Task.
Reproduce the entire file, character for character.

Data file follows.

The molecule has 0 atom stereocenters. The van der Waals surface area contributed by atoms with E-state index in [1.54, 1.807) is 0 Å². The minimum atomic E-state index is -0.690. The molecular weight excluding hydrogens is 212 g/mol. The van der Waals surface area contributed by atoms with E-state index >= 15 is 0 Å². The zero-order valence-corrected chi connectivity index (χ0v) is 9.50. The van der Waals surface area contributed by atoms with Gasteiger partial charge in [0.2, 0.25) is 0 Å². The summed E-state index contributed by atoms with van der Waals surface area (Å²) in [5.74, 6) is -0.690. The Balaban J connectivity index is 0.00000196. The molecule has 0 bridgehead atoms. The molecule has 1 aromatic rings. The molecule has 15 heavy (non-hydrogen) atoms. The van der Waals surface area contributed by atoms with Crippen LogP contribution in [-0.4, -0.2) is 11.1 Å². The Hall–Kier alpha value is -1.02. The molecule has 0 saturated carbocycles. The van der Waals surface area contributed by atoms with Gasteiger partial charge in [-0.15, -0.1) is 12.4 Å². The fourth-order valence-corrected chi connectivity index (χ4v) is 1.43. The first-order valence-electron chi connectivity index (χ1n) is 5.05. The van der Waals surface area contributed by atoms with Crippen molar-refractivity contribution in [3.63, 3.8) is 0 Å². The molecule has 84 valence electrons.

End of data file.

The molecule has 0 atom stereocenters. The van der Waals surface area contributed by atoms with E-state index in [1.54, 1.807) is 0 Å². The minimum atomic E-state index is -0.690. The molecular weight excluding hydrogens is 212 g/mol. The van der Waals surface area contributed by atoms with E-state index >= 15 is 0 Å². The zero-order valence-corrected chi connectivity index (χ0v) is 9.50. The van der Waals surface area contributed by atoms with Gasteiger partial charge in [0.2, 0.25) is 0 Å². The summed E-state index contributed by atoms with van der Waals surface area (Å²) in [5.74, 6) is -0.690. The Balaban J connectivity index is 0.00000196. The molecule has 0 bridgehead atoms. The molecule has 1 aromatic rings. The molecule has 15 heavy (non-hydrogen) atoms. The van der Waals surface area contributed by atoms with Crippen LogP contribution in [-0.4, -0.2) is 11.1 Å². The Hall–Kier alpha value is -1.02. The molecule has 0 saturated carbocycles. The van der Waals surface area contributed by atoms with Gasteiger partial charge in [-0.15, -0.1) is 12.4 Å². The fourth-order valence-corrected chi connectivity index (χ4v) is 1.43. The first-order valence-electron chi connectivity index (χ1n) is 5.05. The van der Waals surface area contributed by atoms with Crippen molar-refractivity contribution in [3.63, 3.8) is 0 Å². The molecule has 84 valence electrons.